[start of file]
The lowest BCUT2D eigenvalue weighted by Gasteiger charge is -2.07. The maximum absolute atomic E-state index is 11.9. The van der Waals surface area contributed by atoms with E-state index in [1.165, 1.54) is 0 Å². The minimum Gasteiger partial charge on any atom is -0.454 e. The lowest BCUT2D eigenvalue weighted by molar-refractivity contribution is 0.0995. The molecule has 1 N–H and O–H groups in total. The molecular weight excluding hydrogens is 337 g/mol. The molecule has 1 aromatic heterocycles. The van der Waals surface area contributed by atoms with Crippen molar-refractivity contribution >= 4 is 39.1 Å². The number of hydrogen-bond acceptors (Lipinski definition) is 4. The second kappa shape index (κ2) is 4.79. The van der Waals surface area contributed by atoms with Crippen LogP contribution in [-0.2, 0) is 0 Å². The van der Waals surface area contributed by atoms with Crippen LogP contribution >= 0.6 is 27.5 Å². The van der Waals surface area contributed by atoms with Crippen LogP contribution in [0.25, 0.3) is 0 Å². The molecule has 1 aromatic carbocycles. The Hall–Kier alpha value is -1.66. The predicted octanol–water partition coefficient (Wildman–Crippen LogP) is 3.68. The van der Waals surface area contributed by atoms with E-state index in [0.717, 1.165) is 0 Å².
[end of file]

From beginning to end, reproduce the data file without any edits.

The lowest BCUT2D eigenvalue weighted by Gasteiger charge is -2.07. The maximum absolute atomic E-state index is 11.9. The van der Waals surface area contributed by atoms with E-state index in [1.165, 1.54) is 0 Å². The minimum Gasteiger partial charge on any atom is -0.454 e. The lowest BCUT2D eigenvalue weighted by molar-refractivity contribution is 0.0995. The molecule has 1 N–H and O–H groups in total. The molecular weight excluding hydrogens is 337 g/mol. The molecule has 1 aromatic heterocycles. The van der Waals surface area contributed by atoms with Crippen molar-refractivity contribution >= 4 is 39.1 Å². The number of hydrogen-bond acceptors (Lipinski definition) is 4. The second kappa shape index (κ2) is 4.79. The van der Waals surface area contributed by atoms with Crippen LogP contribution in [-0.2, 0) is 0 Å². The van der Waals surface area contributed by atoms with Crippen LogP contribution >= 0.6 is 27.5 Å². The van der Waals surface area contributed by atoms with Crippen LogP contribution in [0.25, 0.3) is 0 Å². The molecule has 1 aromatic carbocycles. The Hall–Kier alpha value is -1.66. The predicted octanol–water partition coefficient (Wildman–Crippen LogP) is 3.68. The van der Waals surface area contributed by atoms with E-state index in [0.717, 1.165) is 0 Å².